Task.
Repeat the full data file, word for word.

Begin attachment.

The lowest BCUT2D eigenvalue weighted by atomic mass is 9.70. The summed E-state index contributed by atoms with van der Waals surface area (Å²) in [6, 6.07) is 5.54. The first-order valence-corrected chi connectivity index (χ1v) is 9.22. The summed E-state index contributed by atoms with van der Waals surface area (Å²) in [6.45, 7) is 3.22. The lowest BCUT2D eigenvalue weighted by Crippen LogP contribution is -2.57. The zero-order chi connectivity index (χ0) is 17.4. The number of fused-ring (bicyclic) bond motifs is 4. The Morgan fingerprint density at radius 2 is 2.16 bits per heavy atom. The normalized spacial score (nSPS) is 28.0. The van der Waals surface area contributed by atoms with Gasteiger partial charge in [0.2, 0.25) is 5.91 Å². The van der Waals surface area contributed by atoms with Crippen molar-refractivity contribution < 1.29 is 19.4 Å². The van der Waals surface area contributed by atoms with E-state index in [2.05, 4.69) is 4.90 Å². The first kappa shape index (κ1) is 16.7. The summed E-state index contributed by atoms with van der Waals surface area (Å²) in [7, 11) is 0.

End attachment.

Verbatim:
The lowest BCUT2D eigenvalue weighted by atomic mass is 9.70. The summed E-state index contributed by atoms with van der Waals surface area (Å²) in [6, 6.07) is 5.54. The first-order valence-corrected chi connectivity index (χ1v) is 9.22. The summed E-state index contributed by atoms with van der Waals surface area (Å²) in [6.45, 7) is 3.22. The lowest BCUT2D eigenvalue weighted by Crippen LogP contribution is -2.57. The zero-order chi connectivity index (χ0) is 17.4. The number of fused-ring (bicyclic) bond motifs is 4. The Morgan fingerprint density at radius 2 is 2.16 bits per heavy atom. The normalized spacial score (nSPS) is 28.0. The van der Waals surface area contributed by atoms with Gasteiger partial charge in [0.2, 0.25) is 5.91 Å². The van der Waals surface area contributed by atoms with Crippen molar-refractivity contribution < 1.29 is 19.4 Å². The van der Waals surface area contributed by atoms with E-state index in [2.05, 4.69) is 4.90 Å². The first kappa shape index (κ1) is 16.7. The summed E-state index contributed by atoms with van der Waals surface area (Å²) in [7, 11) is 0.